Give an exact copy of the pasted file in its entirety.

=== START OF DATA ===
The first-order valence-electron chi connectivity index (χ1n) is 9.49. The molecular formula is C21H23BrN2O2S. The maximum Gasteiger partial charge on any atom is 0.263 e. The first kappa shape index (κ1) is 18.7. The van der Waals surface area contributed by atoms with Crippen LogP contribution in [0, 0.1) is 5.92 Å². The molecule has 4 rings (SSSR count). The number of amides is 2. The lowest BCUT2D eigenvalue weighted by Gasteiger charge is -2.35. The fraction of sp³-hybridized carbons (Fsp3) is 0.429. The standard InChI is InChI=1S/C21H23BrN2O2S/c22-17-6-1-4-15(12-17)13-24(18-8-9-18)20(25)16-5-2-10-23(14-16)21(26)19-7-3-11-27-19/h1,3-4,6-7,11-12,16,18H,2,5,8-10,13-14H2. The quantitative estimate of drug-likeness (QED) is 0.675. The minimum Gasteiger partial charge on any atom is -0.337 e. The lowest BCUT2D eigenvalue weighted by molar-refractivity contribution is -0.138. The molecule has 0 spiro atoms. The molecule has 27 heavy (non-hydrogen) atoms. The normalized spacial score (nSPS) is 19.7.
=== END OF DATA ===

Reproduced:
The first-order valence-electron chi connectivity index (χ1n) is 9.49. The molecular formula is C21H23BrN2O2S. The maximum Gasteiger partial charge on any atom is 0.263 e. The first kappa shape index (κ1) is 18.7. The van der Waals surface area contributed by atoms with Crippen LogP contribution in [0, 0.1) is 5.92 Å². The molecule has 4 rings (SSSR count). The number of amides is 2. The lowest BCUT2D eigenvalue weighted by Gasteiger charge is -2.35. The fraction of sp³-hybridized carbons (Fsp3) is 0.429. The standard InChI is InChI=1S/C21H23BrN2O2S/c22-17-6-1-4-15(12-17)13-24(18-8-9-18)20(25)16-5-2-10-23(14-16)21(26)19-7-3-11-27-19/h1,3-4,6-7,11-12,16,18H,2,5,8-10,13-14H2. The quantitative estimate of drug-likeness (QED) is 0.675. The minimum Gasteiger partial charge on any atom is -0.337 e. The lowest BCUT2D eigenvalue weighted by molar-refractivity contribution is -0.138. The molecule has 0 spiro atoms. The molecule has 27 heavy (non-hydrogen) atoms. The normalized spacial score (nSPS) is 19.7.